After ten years of rebuilding, renovation and restoration, the Rijksmuseum opened its doors on April 13.
Never before had a national museum undergone such a complete transformation of both its building and the presentation of its collection.
Spanish architects Cruz y Ortiz Arquitectos spectacularly transformed the 19th-century building into a museum for the
21st century, with a bright and spacious entrance, a new Asian Pavilion and beautifully restored galleries.
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Under the guidance of restoration architect Van Hoogevest, the lavish decoration scheme of Pierre Cuypers, the original architect of the museum, has been fully reconstructed in a number of the museum’s key spaces.
Parisian architect Jean-Michel Wilmotte designed the new interior of the galleries, fusing 19th-century grandeur with modern design.
In October 2013 the Rijksmuseum already received 1.7 million visitors from all over the world.
Wim Pijbes, Director, the Rijksmuseum says: “We are very honoured to win this prestigious award. The long awaited re-opening was lauded the world over and has made a significant contribution to the tourism in Amsterdam and the Dutch economy in general.
“With 1.7 million visitors in 6 months, our goal is now to maintain this success. We put all our energy and creativity into attracting art and culture lovers from all over the world to Amsterdam/Holland to visit the Rijksmuseum”.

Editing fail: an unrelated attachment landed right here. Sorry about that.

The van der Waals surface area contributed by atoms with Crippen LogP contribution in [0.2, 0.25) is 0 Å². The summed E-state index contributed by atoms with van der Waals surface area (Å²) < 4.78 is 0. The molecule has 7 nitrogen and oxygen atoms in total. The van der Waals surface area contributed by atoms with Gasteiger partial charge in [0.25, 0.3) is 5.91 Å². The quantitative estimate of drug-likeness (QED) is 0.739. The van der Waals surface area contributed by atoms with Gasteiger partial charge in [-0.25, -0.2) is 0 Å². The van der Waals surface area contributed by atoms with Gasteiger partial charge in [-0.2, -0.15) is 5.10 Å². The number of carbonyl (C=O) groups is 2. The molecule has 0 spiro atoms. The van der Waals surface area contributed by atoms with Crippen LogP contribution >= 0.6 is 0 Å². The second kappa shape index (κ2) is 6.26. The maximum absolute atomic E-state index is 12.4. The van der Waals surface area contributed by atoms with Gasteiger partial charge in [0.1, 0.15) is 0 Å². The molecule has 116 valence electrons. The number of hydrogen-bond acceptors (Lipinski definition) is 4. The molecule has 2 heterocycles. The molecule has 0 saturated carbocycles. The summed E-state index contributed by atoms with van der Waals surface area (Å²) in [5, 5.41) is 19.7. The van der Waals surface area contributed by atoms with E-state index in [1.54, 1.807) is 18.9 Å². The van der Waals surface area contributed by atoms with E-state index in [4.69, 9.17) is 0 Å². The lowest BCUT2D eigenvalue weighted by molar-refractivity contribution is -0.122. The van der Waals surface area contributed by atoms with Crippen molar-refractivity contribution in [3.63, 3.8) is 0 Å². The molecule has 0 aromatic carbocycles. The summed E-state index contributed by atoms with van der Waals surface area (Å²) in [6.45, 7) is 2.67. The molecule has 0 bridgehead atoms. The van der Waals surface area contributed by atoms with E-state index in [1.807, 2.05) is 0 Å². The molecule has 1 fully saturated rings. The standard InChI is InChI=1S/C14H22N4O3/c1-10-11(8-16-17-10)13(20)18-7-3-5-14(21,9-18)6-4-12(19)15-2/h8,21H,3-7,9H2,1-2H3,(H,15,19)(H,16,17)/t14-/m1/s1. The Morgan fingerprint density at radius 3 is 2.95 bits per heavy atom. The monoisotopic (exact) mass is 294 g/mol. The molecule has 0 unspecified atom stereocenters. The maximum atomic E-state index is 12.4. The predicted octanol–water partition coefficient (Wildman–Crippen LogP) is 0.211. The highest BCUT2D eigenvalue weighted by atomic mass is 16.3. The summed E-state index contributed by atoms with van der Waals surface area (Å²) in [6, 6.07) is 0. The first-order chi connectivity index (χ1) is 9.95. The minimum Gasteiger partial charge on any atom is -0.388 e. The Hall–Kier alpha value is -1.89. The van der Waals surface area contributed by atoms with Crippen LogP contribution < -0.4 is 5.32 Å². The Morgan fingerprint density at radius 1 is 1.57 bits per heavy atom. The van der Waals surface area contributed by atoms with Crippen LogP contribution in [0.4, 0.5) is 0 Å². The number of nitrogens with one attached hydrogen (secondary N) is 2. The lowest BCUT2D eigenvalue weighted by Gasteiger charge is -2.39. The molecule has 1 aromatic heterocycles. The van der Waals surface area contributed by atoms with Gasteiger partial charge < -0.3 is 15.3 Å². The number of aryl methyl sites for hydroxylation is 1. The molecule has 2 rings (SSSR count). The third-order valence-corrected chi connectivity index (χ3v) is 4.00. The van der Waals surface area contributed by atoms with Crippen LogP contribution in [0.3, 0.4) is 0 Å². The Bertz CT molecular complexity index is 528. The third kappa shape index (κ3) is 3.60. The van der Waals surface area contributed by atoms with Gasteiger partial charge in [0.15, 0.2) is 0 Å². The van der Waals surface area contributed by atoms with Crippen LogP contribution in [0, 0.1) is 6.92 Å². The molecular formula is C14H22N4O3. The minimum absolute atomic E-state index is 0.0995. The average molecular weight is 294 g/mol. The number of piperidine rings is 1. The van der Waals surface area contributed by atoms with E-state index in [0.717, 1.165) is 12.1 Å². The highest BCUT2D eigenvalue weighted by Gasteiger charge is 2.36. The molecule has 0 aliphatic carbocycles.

Sandra Ishmael, Director UK & Ireland, Netherlands Board of
Tourism and Conventions says: “I am delighted that the Rijksmuseum, Amsterdam has been recognised by the British Guild of Travel Writers as the top European tourism project of 2013.
“Holland is a pioneer of world-class museums, galleries and exhibitions and this continues to attract British art lovers on a large scale”.
Susie Boulton, nominator of the restored Rijksmuseum for the BGTW Tourism awards says: “In all the 30 years I have been writing guidebooks on European cities I have never seen such a remarkable transformation of a national museum. Nor have I ever seen such enthusiasm and excitement of a nation as it waited for the opening day.
“The soaring new atrium, the revamped galleries, Cuypers’ Renaissance-revival building restored to its former glory – it’s all a far cry from the dark museum I remember from my student days”.